Saying Goodbye to the Galapagos
The Galapagos Islands Aboard the Millennium
We're on the plane in Guayaquil waiting to depart for Quito. While we're waiting, I'll fill you in on this morning.
We woke up this morning and had breakfast at 6 a.m. Usually, breakfast is at 7, but because we wanted to get to the Tortoise Reserve before our flight, we left an hour earlier than the rest of the group. Our guide this morning was Pato, who was the same person that brought us from the airport to our boat on the first day.
We traveled to the highlands to a farm where we saw six giant tortoises in their natural habitat. It was nice to see these guys in their natural habitat, but they weren't nearly as active as the ones we saw at the Darwin Center. The reserve is actually a farm, and on the farm there were three tortoise shells from giant tortoises that had acutally "gone to the farm." I climbed in one for a photo op and guilted Adam to do the same.
After touring the reserve, we didn't have time to go to the lava tunnels, but we were able to go to Los Gemelos (the twins). These are two giant craters created from the land collapsing around a volcano. Pato led us up to the top of one for a stunning view of the surrounding countryside.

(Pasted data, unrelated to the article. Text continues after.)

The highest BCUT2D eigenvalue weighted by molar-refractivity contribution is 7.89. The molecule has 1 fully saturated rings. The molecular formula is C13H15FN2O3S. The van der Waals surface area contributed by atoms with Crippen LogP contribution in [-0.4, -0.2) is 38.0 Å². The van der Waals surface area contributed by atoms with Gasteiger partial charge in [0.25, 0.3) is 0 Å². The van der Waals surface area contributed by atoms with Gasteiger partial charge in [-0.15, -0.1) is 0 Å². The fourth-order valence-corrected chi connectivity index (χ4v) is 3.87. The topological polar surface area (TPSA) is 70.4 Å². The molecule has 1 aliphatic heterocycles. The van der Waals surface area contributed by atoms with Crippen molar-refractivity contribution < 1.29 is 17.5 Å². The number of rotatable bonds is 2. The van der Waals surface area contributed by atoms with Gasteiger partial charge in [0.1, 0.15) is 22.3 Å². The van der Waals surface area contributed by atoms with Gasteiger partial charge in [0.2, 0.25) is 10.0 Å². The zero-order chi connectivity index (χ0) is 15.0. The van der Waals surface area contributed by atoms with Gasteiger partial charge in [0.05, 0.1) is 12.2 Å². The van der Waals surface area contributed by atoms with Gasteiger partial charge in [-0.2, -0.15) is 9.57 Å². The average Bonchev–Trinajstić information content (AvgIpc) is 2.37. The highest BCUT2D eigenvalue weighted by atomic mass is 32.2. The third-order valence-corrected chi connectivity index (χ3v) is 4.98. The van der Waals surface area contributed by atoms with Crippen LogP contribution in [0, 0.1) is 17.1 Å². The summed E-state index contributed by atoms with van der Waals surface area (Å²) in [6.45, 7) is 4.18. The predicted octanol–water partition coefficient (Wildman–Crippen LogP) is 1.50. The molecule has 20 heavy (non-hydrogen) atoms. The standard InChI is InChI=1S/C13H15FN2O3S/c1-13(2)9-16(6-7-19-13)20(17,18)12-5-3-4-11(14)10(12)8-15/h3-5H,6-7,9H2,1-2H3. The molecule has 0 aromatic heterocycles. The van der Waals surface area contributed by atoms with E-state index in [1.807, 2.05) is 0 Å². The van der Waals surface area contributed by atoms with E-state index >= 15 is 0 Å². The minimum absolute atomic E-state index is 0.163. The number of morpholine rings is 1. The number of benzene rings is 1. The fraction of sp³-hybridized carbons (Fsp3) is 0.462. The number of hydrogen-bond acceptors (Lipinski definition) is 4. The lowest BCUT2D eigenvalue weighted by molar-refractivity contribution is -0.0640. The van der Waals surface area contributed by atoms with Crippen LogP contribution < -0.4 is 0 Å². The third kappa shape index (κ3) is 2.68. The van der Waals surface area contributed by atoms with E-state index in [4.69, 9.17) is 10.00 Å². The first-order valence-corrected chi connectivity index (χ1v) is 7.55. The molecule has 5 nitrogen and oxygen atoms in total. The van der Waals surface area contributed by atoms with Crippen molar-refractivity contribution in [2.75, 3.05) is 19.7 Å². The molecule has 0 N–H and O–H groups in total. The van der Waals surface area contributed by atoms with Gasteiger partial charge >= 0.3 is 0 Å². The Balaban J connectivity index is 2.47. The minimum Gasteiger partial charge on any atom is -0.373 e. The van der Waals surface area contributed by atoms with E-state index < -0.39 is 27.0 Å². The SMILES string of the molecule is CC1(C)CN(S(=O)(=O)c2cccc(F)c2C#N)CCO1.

We took in the views, climbed back into the truck that was bringing us to the ferry, and made it to the airport around an hour before our boarding time. Pato brought us over to get our passports stamped with the Galapagos Tortoise stamp and we boarded our plane.
We're back in our hotel room at the Hotel Eugenia in Quito.
We landed around 4 p.m., waited around for our guide, then headed to the hotel. We checked in and rushed back out to Mercado Artesenal to buy some souvenirs. We ended up picking up a couple of bright, woven handbags, a pasmina scarf, and a couple of cigars for the bachelor party Adam was heading to when we got back.
Once we arrived back at the hotel, we hoofed it about two blocks away to a local restaurant called La Rondo.
The restaurant was adorable. Where we sat it looked like an outdoor square with murals all over the walls. The food was absolutely delicious - Ecuadorian and extremely filling.
After dinner, we decided to take a taxi back after the doorman stated, "La ciudad es muy peligrosa." The ride came to two dollars and, in my opinion, was well worth it for piece of mind.
We settled into our hotel room for the night, exhausted but utterly amazed at the fantastic trip we had just taken.
Tomorrow morning we'll take a flight back from Quito, to Miami, to New York, but I'll save you the boring details and end my journal now.
This trip was one of those 'once in a lifetime' trips; but I'm only 24 so I certainly don't plan on stopping now. In fact, we're planning our next trip already and I hope it's as fantastic as this, so much for once in a lifetime, right?